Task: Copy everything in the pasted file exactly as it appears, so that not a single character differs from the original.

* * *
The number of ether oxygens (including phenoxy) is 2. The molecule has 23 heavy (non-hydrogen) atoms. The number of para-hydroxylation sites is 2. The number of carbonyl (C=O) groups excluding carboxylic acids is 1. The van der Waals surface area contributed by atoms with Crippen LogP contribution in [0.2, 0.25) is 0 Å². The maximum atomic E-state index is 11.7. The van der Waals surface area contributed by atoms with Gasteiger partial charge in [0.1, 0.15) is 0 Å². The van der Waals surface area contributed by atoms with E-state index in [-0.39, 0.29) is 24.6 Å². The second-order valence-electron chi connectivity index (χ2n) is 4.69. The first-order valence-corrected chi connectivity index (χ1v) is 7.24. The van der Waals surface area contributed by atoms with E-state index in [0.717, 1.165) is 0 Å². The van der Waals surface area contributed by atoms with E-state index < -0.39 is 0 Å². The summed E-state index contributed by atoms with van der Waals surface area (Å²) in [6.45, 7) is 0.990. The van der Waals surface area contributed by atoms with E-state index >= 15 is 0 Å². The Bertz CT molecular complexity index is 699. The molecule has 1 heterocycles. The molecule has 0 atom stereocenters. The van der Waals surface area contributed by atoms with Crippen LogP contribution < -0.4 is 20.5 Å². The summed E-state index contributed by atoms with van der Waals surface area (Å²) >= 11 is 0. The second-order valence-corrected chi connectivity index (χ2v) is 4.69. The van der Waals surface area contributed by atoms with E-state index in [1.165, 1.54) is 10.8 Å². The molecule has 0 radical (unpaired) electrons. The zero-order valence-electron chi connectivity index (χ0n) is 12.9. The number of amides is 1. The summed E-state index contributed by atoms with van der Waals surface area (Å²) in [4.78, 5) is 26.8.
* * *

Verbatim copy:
The number of ether oxygens (including phenoxy) is 2. The molecule has 23 heavy (non-hydrogen) atoms. The number of para-hydroxylation sites is 2. The number of carbonyl (C=O) groups excluding carboxylic acids is 1. The van der Waals surface area contributed by atoms with Crippen LogP contribution in [0.2, 0.25) is 0 Å². The maximum atomic E-state index is 11.7. The van der Waals surface area contributed by atoms with Gasteiger partial charge in [0.1, 0.15) is 0 Å². The van der Waals surface area contributed by atoms with E-state index in [-0.39, 0.29) is 24.6 Å². The second-order valence-electron chi connectivity index (χ2n) is 4.69. The first-order valence-corrected chi connectivity index (χ1v) is 7.24. The van der Waals surface area contributed by atoms with E-state index in [0.717, 1.165) is 0 Å². The van der Waals surface area contributed by atoms with E-state index < -0.39 is 0 Å². The summed E-state index contributed by atoms with van der Waals surface area (Å²) in [6.45, 7) is 0.990. The van der Waals surface area contributed by atoms with E-state index >= 15 is 0 Å². The Bertz CT molecular complexity index is 699. The molecule has 1 heterocycles. The molecule has 0 atom stereocenters. The van der Waals surface area contributed by atoms with Crippen LogP contribution < -0.4 is 20.5 Å². The summed E-state index contributed by atoms with van der Waals surface area (Å²) >= 11 is 0. The second-order valence-corrected chi connectivity index (χ2v) is 4.69. The van der Waals surface area contributed by atoms with E-state index in [1.165, 1.54) is 10.8 Å². The molecule has 0 radical (unpaired) electrons. The zero-order valence-electron chi connectivity index (χ0n) is 12.9. The number of amides is 1. The summed E-state index contributed by atoms with van der Waals surface area (Å²) in [4.78, 5) is 26.8.